The Brown Library will be closed on Friday, 10/20 in honor of St. Francis of Assisi. We will be open at our regular time of 3 pm on Sunday, 10/22.
Please take a look at our Fall 2017 newsletter!
Due to a power outage, the Brown Library will be closing at 3 pm on Thursday, 9/21/17. Sorry for the inconvenience.
We are in full swing here in the Brown Library, and we have new books waiting for you! Here a just a handful of the new titles available at the NEW ITEMS bookcase for checkout with a valid USF Photo ID.
The Gay Revolution, by Lillian Faderman (306.76 F144)
The sweeping story of the struggle for gay and lesbian rights—based on amazing interviews with politicians, military figures, and members of the entire LGBT community who face these challenges every day: “This is the history of the gay and lesbian movement that we’ve been waiting for” (The Washington Post).
Lillian Faderman is an internationally known scholar of lesbian history and literature, as well as ethnic history and literature. Among her many honors are six Lambda Literary Awards, two American Library Association Awards, and several lifetime achievement awards for scholarship.
The War That Saved My Life, by Kimberly Brubaker Bradley (J NEWBERY HONOR 2016 / 813 B811w)
*2016 Newbery Honor book
Ten-year-old Ada has never left her one-room apartment. Her mother is too humiliated by Ada’s twisted foot to let her outside. So when her little brother Jamie is shipped out of London to escape the war, Ada doesn’t waste a minute—she sneaks out to join him.
So begins a new adventure for Ada, and for Susan Smith, the woman who is forced to take the two kids in. As Ada teaches herself to ride a pony, learns to read, and watches for German spies, she begins to trust Susan—and Susan begins to love Ada and Jamie. But in the end, will their bond be enough to hold them together through wartime? Or will Ada and her brother fall back into the cruel hands of their mother?
The Productivity Project, by Chris Bailey (650.1 B154)
Chris Bailey turned down lucrative job offers to pursue a lifelong dream—to spend a year performing a deep dive experiment into the pursuit of productivity, a subject he had been enamored with since he was a teenager. After obtaining his business degree, he created a blog to chronicle a year-long series of productivity experiments he conducted on himself, where he also continued his research and interviews with some of the world’s foremost experts, from Charles Duhigg to David Allen.
The Productivity Project—and the lessons Chris learned—are the result of that year-long journey. In an eye-opening and thoroughly engaging read, Bailey offers a treasure trove of insights and over 25 best practices that will help you accomplish more.
Wolf Hollow, by Lauren Wolk (J NEWBERY HONOR 2017 / 813 W862)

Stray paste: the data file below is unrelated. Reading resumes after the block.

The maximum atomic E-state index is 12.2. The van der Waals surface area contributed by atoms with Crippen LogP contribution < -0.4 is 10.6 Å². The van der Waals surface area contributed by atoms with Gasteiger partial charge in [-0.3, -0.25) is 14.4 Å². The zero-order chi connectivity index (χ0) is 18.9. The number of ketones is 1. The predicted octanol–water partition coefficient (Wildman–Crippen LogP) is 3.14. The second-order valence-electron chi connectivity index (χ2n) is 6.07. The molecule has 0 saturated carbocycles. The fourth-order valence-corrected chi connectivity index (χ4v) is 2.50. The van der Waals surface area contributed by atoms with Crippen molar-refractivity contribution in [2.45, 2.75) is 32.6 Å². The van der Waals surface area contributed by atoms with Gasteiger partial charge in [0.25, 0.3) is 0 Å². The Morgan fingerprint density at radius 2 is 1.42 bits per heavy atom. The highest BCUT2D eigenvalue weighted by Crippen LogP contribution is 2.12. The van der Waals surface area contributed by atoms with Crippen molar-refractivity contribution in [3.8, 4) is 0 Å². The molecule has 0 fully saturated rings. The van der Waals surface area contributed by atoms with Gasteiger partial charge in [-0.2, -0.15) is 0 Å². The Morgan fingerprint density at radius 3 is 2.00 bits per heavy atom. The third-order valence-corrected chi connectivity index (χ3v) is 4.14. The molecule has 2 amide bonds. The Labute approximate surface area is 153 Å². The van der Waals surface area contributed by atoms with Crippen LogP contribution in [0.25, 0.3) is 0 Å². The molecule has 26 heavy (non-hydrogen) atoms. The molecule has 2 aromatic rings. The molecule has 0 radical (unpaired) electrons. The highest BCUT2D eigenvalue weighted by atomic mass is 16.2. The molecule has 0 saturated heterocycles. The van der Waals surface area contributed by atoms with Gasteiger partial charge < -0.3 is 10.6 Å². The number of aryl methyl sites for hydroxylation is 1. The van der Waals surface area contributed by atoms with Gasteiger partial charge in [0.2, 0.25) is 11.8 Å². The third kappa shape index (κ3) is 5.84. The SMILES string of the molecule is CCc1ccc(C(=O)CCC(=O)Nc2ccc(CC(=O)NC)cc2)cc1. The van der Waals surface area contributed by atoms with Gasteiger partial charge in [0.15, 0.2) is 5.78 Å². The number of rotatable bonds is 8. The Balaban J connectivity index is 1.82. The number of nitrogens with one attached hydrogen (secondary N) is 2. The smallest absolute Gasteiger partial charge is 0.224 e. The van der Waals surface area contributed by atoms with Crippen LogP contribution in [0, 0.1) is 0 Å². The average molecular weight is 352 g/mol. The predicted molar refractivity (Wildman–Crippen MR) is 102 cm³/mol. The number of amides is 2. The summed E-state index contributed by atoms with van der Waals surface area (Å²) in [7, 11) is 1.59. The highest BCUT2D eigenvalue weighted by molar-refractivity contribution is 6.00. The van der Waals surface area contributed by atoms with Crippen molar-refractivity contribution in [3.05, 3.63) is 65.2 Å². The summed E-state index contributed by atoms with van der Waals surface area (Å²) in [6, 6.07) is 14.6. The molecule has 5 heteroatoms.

*2017 Newbery Honor Book
Growing up in the shadows cast by two world wars, Annabelle has lived a mostly quiet, steady life in her small Pennsylvania town. Until the day new student Betty Glengarry walks into her class. Betty quickly reveals herself to be cruel and manipulative, and while her bullying seems isolated at first, things quickly escalate, and reclusive World War I veteran Toby becomes a target of her attacks. While others have always seen Toby’s strangeness, Annabelle knows only kindness. She will soon need to find the courage to stand as a lone voice of justice as tensions mount.
Brilliantly crafted, Wolf Hollow is a haunting tale of America at a crossroads and a time when one girl’s resilience, strength, and compassion help to illuminate the darkest corners of our history.
The Color of Law, by Richard Rothstein (305.800973 R847)
In this groundbreaking history of the modern American metropolis, Richard Rothstein, a leading authority on housing policy, explodes the myth that America’s cities came to be racially divided through de facto segregation―that is, through individual prejudices, income differences, or the actions of private institutions like banks and real estate agencies. Rather, The Color of Law incontrovertibly makes clear that it was de jure segregation―the laws and policy decisions passed by local, state, and federal governments―that actually promoted the discriminatory patterns that continue to this day.
Richard Rothstein is a research associate of the Economic Policy Institute and a Fellow at the Thurgood Marshall Institute of the NAACP Legal Defense Fund. He lives in California, where he is a Fellow of the Haas Institute at the University of California–Berkeley.
For July’s blog, the archivist discusses a mold and water salvage workshop she attended at the Abraham Lincoln Presidential Library. Read about it here!
Library will be closed Thursday 7/6 due to construction. We will be open Friday, 7/7. Sorry for the inconvenience.
Read about the archivist’s recent trip to the Fermi Laboratory archives in this month’s new blog post!
We’ve put together our Summer Reading Top 10 list for all you readers out there. Let’s get started!
Dragon Teeth by Michael Crichton, POP LIT Cri
The year is 1876. Warring Indian tribes still populate America’s western territories even as lawless gold-rush towns begin to mark the landscape. In much of the country it is still illegal to espouse evolution. Against this backdrop two monomaniacal paleontologists pillage the Wild West, hunting for dinosaur fossils, while surveilling, deceiving and sabotaging each other in a rivalry that will come to be known as the Bone Wars.